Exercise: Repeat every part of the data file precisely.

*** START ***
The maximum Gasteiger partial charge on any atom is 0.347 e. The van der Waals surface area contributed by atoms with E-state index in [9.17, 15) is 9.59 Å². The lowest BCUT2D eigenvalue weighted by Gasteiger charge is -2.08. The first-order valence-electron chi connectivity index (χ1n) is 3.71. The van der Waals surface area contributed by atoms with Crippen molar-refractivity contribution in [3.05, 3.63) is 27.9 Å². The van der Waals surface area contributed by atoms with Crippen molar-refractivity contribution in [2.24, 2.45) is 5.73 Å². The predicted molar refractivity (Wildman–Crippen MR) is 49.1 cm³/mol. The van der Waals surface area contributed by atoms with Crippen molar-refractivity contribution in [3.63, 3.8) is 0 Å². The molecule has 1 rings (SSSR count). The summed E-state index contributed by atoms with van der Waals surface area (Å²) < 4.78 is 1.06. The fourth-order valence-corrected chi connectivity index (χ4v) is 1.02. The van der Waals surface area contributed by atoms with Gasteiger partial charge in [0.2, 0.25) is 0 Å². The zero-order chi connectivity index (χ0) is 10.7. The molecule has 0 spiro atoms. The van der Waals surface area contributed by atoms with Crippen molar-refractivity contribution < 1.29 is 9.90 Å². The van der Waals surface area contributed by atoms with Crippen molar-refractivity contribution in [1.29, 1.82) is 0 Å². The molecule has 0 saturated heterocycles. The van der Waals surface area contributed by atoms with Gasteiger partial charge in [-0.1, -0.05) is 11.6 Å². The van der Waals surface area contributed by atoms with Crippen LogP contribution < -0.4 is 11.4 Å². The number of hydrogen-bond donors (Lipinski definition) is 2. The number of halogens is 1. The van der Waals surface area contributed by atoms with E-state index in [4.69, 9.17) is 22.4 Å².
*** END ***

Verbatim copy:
The maximum Gasteiger partial charge on any atom is 0.347 e. The van der Waals surface area contributed by atoms with E-state index in [9.17, 15) is 9.59 Å². The lowest BCUT2D eigenvalue weighted by Gasteiger charge is -2.08. The first-order valence-electron chi connectivity index (χ1n) is 3.71. The van der Waals surface area contributed by atoms with Crippen molar-refractivity contribution in [3.05, 3.63) is 27.9 Å². The van der Waals surface area contributed by atoms with Crippen molar-refractivity contribution in [2.24, 2.45) is 5.73 Å². The predicted molar refractivity (Wildman–Crippen MR) is 49.1 cm³/mol. The van der Waals surface area contributed by atoms with Crippen molar-refractivity contribution in [3.63, 3.8) is 0 Å². The molecule has 1 rings (SSSR count). The summed E-state index contributed by atoms with van der Waals surface area (Å²) < 4.78 is 1.06. The fourth-order valence-corrected chi connectivity index (χ4v) is 1.02. The van der Waals surface area contributed by atoms with Gasteiger partial charge in [0.2, 0.25) is 0 Å². The zero-order chi connectivity index (χ0) is 10.7. The molecule has 0 spiro atoms. The van der Waals surface area contributed by atoms with Crippen molar-refractivity contribution < 1.29 is 9.90 Å². The van der Waals surface area contributed by atoms with Crippen molar-refractivity contribution in [1.29, 1.82) is 0 Å². The molecule has 0 saturated heterocycles. The van der Waals surface area contributed by atoms with Gasteiger partial charge in [-0.1, -0.05) is 11.6 Å². The van der Waals surface area contributed by atoms with Crippen LogP contribution < -0.4 is 11.4 Å². The number of hydrogen-bond donors (Lipinski definition) is 2. The number of halogens is 1. The van der Waals surface area contributed by atoms with E-state index in [4.69, 9.17) is 22.4 Å².